School district expecting extra $250 million

An improved state funding outlook doesn’t mean that the Clark County School District is out of the woods.

In the legislative session that ended early Tuesday morning, Nevada lawmakers approved higher than expected funding for public schools.

The district now expects to receive $250 million more for 2011-12. That’s enough to maintain current class sizes, restore some jobs for counselors and support staff, and reduce the need for layoffs and furlough days.

However, declining local revenue means the district still has a $150 million gap in next year’s budget, which officials hope to close by freezing pay raises awarded for longevity and education, cutting the textbook budget, reducing administrative budgets by 20 percent, passing along some pension costs to employees, and consolidating bus routes.

“It’s amazing given where we were a week ago,” district Chief Financial Officer Jeff Weiler said at a Tuesday School Board meeting.

He’d been bracing for a much steeper general fund shortfall of $407 million that would have heralded the elimination of at least 1,800 jobs.

Because of the bump in state funding, district officials say, they don’t think they will have to lay off teachers. It’s likely that the 1,000 district teachers who currently are unassigned for next year will be placed in new positions.

“We’ve made class-size reductions our number one priority,” said Clark County Superintendent Dwight Jones.

Bill Garis, the district’s acting director of human resources, said he hopes that principals will soon be able to decide whether they can restore popular course electives — such as foreign languages and arts classes — that had previously been cut.

Because the district will staff schools at 100 percent, it also is possible that as many as 500 support staff positions will be restored.

The district still plans to cut about 600 positions, including nonschool based clerical workers and about 75 bus driver positions.

District officials are still working through the details of the state budget.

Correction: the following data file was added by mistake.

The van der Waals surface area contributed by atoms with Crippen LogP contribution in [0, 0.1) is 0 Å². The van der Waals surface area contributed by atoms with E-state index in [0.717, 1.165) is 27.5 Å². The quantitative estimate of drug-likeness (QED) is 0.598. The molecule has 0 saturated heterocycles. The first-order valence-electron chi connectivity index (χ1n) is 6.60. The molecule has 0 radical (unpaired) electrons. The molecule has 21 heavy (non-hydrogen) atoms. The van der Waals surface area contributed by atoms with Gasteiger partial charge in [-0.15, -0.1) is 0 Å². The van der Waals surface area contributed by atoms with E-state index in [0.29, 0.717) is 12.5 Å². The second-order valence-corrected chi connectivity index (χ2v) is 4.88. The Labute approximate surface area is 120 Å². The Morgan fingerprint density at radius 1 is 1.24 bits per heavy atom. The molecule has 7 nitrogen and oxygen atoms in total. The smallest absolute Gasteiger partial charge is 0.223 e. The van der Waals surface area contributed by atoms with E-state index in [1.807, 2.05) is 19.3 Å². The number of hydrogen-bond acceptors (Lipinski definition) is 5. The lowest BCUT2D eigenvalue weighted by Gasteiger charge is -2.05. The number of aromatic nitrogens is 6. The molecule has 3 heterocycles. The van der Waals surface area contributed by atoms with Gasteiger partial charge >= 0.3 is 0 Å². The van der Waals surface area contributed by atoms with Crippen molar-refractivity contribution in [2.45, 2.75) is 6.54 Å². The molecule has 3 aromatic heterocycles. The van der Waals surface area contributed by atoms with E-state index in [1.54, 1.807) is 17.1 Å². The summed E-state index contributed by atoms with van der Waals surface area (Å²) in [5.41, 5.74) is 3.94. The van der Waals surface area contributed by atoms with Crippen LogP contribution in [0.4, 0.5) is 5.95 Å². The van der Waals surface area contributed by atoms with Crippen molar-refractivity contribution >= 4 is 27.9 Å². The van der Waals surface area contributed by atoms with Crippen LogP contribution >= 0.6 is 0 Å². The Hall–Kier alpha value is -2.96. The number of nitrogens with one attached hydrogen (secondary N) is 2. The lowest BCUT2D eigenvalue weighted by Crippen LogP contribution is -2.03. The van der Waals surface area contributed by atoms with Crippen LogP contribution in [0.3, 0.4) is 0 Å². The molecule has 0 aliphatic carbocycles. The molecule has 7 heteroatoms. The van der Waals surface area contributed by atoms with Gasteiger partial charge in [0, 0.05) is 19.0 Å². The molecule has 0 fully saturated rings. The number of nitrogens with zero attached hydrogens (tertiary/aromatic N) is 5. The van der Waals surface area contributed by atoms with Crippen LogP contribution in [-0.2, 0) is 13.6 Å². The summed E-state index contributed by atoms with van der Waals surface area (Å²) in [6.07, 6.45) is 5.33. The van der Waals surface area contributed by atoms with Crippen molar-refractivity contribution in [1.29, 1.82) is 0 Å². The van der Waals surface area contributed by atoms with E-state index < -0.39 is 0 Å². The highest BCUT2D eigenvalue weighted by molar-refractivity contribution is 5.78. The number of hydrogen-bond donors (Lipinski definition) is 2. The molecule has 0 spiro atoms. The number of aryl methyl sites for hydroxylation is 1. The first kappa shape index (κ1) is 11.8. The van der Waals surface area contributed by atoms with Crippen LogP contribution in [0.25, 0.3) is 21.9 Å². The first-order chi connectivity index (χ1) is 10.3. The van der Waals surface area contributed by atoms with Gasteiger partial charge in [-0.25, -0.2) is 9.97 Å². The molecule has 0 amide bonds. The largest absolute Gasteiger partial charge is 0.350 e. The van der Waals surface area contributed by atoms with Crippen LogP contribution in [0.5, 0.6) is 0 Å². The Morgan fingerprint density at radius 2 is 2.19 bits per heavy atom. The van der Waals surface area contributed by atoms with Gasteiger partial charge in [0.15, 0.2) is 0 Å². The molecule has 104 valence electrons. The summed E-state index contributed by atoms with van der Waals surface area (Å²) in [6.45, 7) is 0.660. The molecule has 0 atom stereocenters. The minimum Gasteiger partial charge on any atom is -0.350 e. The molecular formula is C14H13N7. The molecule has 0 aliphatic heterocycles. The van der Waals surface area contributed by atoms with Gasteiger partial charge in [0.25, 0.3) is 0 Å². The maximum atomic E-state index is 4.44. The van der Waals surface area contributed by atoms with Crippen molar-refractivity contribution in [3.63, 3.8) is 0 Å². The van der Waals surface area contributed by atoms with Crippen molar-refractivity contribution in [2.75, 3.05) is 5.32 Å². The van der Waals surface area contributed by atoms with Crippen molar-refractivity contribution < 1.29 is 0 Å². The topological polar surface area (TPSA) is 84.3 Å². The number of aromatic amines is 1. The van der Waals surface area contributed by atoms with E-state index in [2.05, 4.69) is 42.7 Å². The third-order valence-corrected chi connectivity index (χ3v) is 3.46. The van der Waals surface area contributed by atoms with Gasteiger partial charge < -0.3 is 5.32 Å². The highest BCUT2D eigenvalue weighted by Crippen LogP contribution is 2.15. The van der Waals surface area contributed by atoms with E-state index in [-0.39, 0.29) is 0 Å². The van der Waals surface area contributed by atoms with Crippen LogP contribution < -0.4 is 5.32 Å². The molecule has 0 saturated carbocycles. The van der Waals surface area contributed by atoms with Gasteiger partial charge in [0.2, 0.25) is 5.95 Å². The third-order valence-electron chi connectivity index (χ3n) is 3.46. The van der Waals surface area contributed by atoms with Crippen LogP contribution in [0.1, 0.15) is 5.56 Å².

School Board President Carolyn Edwards urged the district to clarify the employment situation as soon as possible. Because of the uncertainty over jobs, “there are people who are terrified and scared,” she said.

The board is expected to get a revised district budget at a June 23 meeting.

Because the final state budget appropriated $383 more per student than was included in the governor’s original proposal, the district will now get $5,136 per student next year.

The district’s operating budget for next year is $2.1 billion.

“Clearly we still have a gap, but it’s a much smaller gap,” Weiler said.

To close the $150 million hole, the district will be asking for concessions from its four employee unions. Negotiations are expected to begin soon.

If an agreement is not reached by July 1, new layoffs might be necessary, warned district officials.

Ruben Murillo, president of the Clark County Education Association, which represents district teachers, stressed that his union members were in no mood to make sacrifices.

“The calls I’m getting are ten to one (saying), ‘Don’t give away anything,’ ” he said.

Murillo said morale in the district already is low.

“Teachers are worried. They don’t know what’s happening to them. The fear of the unknown is what’s getting to them,” Murillo said. “Everybody likes to leave the school year with the loose strings tied up, but there’s still some unraveling.”

Officials noted that the anxiety affects job performance.

School Board Trustee Chris Garvey said, “That angst of not knowing who’s going to be at school does go down to the child.”

Contact reporter James Haug at jhaug@ or 702-374-7917.

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